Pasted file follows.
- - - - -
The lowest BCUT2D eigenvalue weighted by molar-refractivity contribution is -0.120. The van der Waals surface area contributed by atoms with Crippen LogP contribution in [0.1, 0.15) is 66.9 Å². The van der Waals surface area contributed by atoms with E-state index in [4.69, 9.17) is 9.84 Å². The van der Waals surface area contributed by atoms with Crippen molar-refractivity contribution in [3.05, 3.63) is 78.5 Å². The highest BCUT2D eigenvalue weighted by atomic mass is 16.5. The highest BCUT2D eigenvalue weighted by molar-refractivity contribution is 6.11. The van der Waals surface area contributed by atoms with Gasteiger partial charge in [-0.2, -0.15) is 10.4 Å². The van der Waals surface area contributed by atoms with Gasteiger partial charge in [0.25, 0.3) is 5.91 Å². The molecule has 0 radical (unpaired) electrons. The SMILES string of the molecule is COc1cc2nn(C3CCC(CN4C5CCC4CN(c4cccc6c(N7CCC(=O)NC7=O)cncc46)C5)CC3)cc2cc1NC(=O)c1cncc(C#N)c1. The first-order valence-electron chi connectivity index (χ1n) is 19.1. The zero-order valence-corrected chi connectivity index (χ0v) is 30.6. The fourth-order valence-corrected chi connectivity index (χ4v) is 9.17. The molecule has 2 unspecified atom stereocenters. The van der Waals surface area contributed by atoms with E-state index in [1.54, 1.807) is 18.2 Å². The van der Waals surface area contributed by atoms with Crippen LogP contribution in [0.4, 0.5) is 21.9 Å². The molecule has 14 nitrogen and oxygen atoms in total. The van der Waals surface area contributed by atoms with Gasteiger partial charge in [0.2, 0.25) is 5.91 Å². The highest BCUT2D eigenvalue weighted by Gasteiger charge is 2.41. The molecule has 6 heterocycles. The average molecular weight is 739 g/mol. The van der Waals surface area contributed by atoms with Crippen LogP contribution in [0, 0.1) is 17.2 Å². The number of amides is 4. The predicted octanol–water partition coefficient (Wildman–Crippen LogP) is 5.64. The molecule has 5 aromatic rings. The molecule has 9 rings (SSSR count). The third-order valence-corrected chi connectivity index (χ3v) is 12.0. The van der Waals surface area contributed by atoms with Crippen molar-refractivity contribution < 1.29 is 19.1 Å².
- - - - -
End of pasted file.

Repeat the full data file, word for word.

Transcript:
The lowest BCUT2D eigenvalue weighted by molar-refractivity contribution is -0.120. The van der Waals surface area contributed by atoms with Crippen LogP contribution in [0.1, 0.15) is 66.9 Å². The van der Waals surface area contributed by atoms with E-state index in [4.69, 9.17) is 9.84 Å². The van der Waals surface area contributed by atoms with Crippen molar-refractivity contribution in [3.05, 3.63) is 78.5 Å². The highest BCUT2D eigenvalue weighted by atomic mass is 16.5. The highest BCUT2D eigenvalue weighted by molar-refractivity contribution is 6.11. The van der Waals surface area contributed by atoms with Gasteiger partial charge in [-0.2, -0.15) is 10.4 Å². The van der Waals surface area contributed by atoms with Gasteiger partial charge in [0.25, 0.3) is 5.91 Å². The molecule has 0 radical (unpaired) electrons. The SMILES string of the molecule is COc1cc2nn(C3CCC(CN4C5CCC4CN(c4cccc6c(N7CCC(=O)NC7=O)cncc46)C5)CC3)cc2cc1NC(=O)c1cncc(C#N)c1. The first-order valence-electron chi connectivity index (χ1n) is 19.1. The zero-order valence-corrected chi connectivity index (χ0v) is 30.6. The fourth-order valence-corrected chi connectivity index (χ4v) is 9.17. The molecule has 2 unspecified atom stereocenters. The van der Waals surface area contributed by atoms with E-state index in [1.54, 1.807) is 18.2 Å². The van der Waals surface area contributed by atoms with Crippen LogP contribution in [0.4, 0.5) is 21.9 Å². The molecule has 14 nitrogen and oxygen atoms in total. The van der Waals surface area contributed by atoms with Gasteiger partial charge in [0.2, 0.25) is 5.91 Å². The highest BCUT2D eigenvalue weighted by Gasteiger charge is 2.41. The molecule has 6 heterocycles. The average molecular weight is 739 g/mol. The van der Waals surface area contributed by atoms with Crippen LogP contribution in [0, 0.1) is 17.2 Å². The number of amides is 4. The predicted octanol–water partition coefficient (Wildman–Crippen LogP) is 5.64. The molecule has 5 aromatic rings. The molecule has 9 rings (SSSR count). The third-order valence-corrected chi connectivity index (χ3v) is 12.0. The van der Waals surface area contributed by atoms with Crippen molar-refractivity contribution < 1.29 is 19.1 Å².